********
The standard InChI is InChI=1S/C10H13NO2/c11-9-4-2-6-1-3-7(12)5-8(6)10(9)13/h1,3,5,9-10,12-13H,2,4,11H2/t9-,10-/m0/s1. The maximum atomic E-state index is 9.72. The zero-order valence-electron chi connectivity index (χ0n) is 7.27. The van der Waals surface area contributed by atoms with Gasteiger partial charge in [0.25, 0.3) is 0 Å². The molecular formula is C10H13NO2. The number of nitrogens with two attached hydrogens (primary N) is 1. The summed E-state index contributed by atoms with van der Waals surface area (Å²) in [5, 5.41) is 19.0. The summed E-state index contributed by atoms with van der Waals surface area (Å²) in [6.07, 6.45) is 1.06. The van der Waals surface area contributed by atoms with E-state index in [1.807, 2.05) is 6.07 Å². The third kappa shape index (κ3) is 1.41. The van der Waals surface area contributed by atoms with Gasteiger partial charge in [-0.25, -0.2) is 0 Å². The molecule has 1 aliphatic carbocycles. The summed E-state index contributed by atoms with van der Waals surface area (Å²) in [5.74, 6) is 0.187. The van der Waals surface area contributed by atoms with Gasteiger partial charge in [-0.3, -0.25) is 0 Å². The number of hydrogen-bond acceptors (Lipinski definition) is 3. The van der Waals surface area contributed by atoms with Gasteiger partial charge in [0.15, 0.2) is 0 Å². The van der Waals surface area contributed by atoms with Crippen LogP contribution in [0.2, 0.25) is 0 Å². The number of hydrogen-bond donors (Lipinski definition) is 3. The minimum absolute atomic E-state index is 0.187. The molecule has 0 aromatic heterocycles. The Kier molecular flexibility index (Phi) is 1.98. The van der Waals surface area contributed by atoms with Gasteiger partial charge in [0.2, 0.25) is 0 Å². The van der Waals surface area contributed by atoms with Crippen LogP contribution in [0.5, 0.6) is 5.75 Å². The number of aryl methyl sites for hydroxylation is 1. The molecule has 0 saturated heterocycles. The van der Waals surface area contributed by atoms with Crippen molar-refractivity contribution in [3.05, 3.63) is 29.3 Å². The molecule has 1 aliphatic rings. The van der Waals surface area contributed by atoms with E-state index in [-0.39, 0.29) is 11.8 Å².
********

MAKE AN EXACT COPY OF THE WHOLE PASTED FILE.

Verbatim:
The standard InChI is InChI=1S/C10H13NO2/c11-9-4-2-6-1-3-7(12)5-8(6)10(9)13/h1,3,5,9-10,12-13H,2,4,11H2/t9-,10-/m0/s1. The maximum atomic E-state index is 9.72. The zero-order valence-electron chi connectivity index (χ0n) is 7.27. The van der Waals surface area contributed by atoms with Gasteiger partial charge in [0.25, 0.3) is 0 Å². The molecular formula is C10H13NO2. The number of nitrogens with two attached hydrogens (primary N) is 1. The summed E-state index contributed by atoms with van der Waals surface area (Å²) in [5, 5.41) is 19.0. The summed E-state index contributed by atoms with van der Waals surface area (Å²) in [6.07, 6.45) is 1.06. The van der Waals surface area contributed by atoms with E-state index in [1.807, 2.05) is 6.07 Å². The third kappa shape index (κ3) is 1.41. The van der Waals surface area contributed by atoms with Gasteiger partial charge in [-0.25, -0.2) is 0 Å². The molecule has 1 aliphatic carbocycles. The summed E-state index contributed by atoms with van der Waals surface area (Å²) in [5.74, 6) is 0.187. The van der Waals surface area contributed by atoms with Gasteiger partial charge in [-0.3, -0.25) is 0 Å². The number of hydrogen-bond acceptors (Lipinski definition) is 3. The van der Waals surface area contributed by atoms with Gasteiger partial charge in [0.15, 0.2) is 0 Å². The van der Waals surface area contributed by atoms with Crippen LogP contribution in [0.2, 0.25) is 0 Å². The number of hydrogen-bond donors (Lipinski definition) is 3. The minimum absolute atomic E-state index is 0.187. The molecule has 0 aromatic heterocycles. The Kier molecular flexibility index (Phi) is 1.98. The van der Waals surface area contributed by atoms with Gasteiger partial charge in [0.2, 0.25) is 0 Å². The van der Waals surface area contributed by atoms with Crippen LogP contribution in [0.5, 0.6) is 5.75 Å². The number of aryl methyl sites for hydroxylation is 1. The molecule has 0 saturated heterocycles. The van der Waals surface area contributed by atoms with Crippen molar-refractivity contribution in [3.05, 3.63) is 29.3 Å². The molecule has 1 aliphatic rings. The van der Waals surface area contributed by atoms with E-state index in [-0.39, 0.29) is 11.8 Å².